Developing Epigenetic Drugs for Genetic and Regenerative Medicine

Tune Therapeutics cites animal studies showing that “genetic tuners” can change gene expression and preserve DNA sequences

Gene editing currently makes long-term changes to DNA sequences as a way of turning genes on or off. For many, however, the potential for permanent genetic changes is concerning. In contrast, a new approach known as “genetic tuning” manipulates the epigenetics of a cell and, in so doing, enables gene expression to be turned up or down.

“Genetic tuning can achieve a much greater dynamic range of effects … not turning a gene on or off, but turning it up or down a little,” Derek Jantz, PhD, chief scientific officer, Tune Therapeutics, tells GEN. “By tuning the epigenome, we can make precisely controlled changes to gene expression in much the same way that our cells do every day. Our cells don’t change their genome. Our cells change their epigenome.”

“We can also control the duration of the effect,” Jantz asserts. “We can make a change that will persist for days, weeks, or months.” He notes, however, that the optimal durations of such changes have not yet been determined.

“Basically, our epigenome editing platform, TEMPO, can change the way cells in the body interpret their underlying DNA sequence,” Jantz explains. “That allows us, potentially, to address some very common and very complex diseases that are caused by dysregulation of gene expression.”

First data, shared last May at the 26th Annual Meeting of the American Society of Gene and Cell Therapy (ASGCT), showed that in nonhuman primates, TEMPO downregulated the PCSK9 gene. The PCSK9 protein is important in regulating lipid homeostasis. “We now have a group of animals that have been treated and have significantly reduced cholesterol as a result,” Jantz says. “We can address cholesterol regulation directly—at the DNA level—without changing the underlying DNA sequence.” This approach could be significant for large indications that affect vast numbers of people.

How it works

“TEMPO is, basically, a toolkit that allows us to mix and match molecular parts in such a way as to achieve a particular manipulation of the epigenome of interest,” Jantz says. This toolkit has two sections. One consists of a DNA-binding domain, and the other incorporates one or more effector domains.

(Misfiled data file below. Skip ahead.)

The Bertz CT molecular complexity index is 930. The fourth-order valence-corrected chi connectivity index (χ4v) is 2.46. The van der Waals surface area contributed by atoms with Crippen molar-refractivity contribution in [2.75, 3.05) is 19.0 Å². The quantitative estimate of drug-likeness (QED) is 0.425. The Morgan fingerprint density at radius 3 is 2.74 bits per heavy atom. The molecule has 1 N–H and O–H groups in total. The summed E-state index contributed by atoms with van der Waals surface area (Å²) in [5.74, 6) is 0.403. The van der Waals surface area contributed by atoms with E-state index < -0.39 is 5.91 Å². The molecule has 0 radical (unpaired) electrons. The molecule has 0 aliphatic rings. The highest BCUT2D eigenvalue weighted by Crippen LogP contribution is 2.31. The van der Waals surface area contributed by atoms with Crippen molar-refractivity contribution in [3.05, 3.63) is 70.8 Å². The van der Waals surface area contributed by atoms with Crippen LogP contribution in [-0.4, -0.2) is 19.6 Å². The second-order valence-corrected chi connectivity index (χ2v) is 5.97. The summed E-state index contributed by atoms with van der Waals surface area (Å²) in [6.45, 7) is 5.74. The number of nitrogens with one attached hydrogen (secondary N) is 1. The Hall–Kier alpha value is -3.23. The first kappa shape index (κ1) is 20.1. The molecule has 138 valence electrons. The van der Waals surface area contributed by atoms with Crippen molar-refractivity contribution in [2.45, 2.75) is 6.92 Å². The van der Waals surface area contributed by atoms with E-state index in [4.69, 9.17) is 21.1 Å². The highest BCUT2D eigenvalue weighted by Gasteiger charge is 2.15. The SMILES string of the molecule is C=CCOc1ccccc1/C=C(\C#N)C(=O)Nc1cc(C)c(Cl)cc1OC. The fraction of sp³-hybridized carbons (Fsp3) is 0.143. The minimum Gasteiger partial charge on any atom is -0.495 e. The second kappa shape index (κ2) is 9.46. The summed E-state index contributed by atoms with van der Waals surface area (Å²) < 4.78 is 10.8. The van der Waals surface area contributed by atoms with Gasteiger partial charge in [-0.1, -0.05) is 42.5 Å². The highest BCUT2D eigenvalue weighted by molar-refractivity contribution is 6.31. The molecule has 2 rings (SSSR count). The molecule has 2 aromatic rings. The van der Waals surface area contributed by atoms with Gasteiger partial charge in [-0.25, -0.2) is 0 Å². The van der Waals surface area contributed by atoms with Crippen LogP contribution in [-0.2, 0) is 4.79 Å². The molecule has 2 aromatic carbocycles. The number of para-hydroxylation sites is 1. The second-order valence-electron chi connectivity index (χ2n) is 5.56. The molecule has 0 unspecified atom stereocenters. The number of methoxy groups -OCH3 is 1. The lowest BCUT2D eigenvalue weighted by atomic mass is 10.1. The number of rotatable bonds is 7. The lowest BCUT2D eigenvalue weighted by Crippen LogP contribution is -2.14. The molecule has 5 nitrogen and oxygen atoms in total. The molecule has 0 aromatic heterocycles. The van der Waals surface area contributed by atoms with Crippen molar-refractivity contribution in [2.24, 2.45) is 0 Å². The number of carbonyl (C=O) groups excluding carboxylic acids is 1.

The DNA-binding domain is the protein Tune engineers use to target specific genes within the genome. The effector domains are attached to the DNA-binding domains and determine whether the gene of interest will be up- or downregulated. They also determine the strength of the effect and how long it will last.

Regulation largely focuses on DNA packaging—that is, on how tightly DNA is wrapped around packaging proteins called histones to form a dense, rope-like structure called chromatin. “Packaging DNA more tightly into chromatin is a good way of turning off the gene,” Jantz notes. “It basically blocks all of the other cellular machinery from reading the DNA.” Likewise, loosening the packaging improves access to DNA. Jantz holds that Tune can “go from closed and quiet to open and active.”

Another mechanism Tune leverages is DNA methylation. Adding or removing methyl groups changes the molecular structure of DNA slightly, affecting the binding of protein complexes that read and transcribe DNA into RNA. “The cell interprets the methylated DNA as a stop sign—something that tells it to ignore this particular instruction,” Jantz explains. “Removing DNA methylation from a gene tells the cell that the gene’s DNA instructions should be read.”

Tune Therapeutics employs epigenomic editing to tune gene expression up or down. Specifically, the company’s TEMPO platform alters DNA packaging—remodeling chromatin and modifying histones—without permanently altering the DNA itself. With the TEMPO platform, which incorporates a DNA-binding domain and one or more effector domains, gradated and reversible changes in gene expression are possible.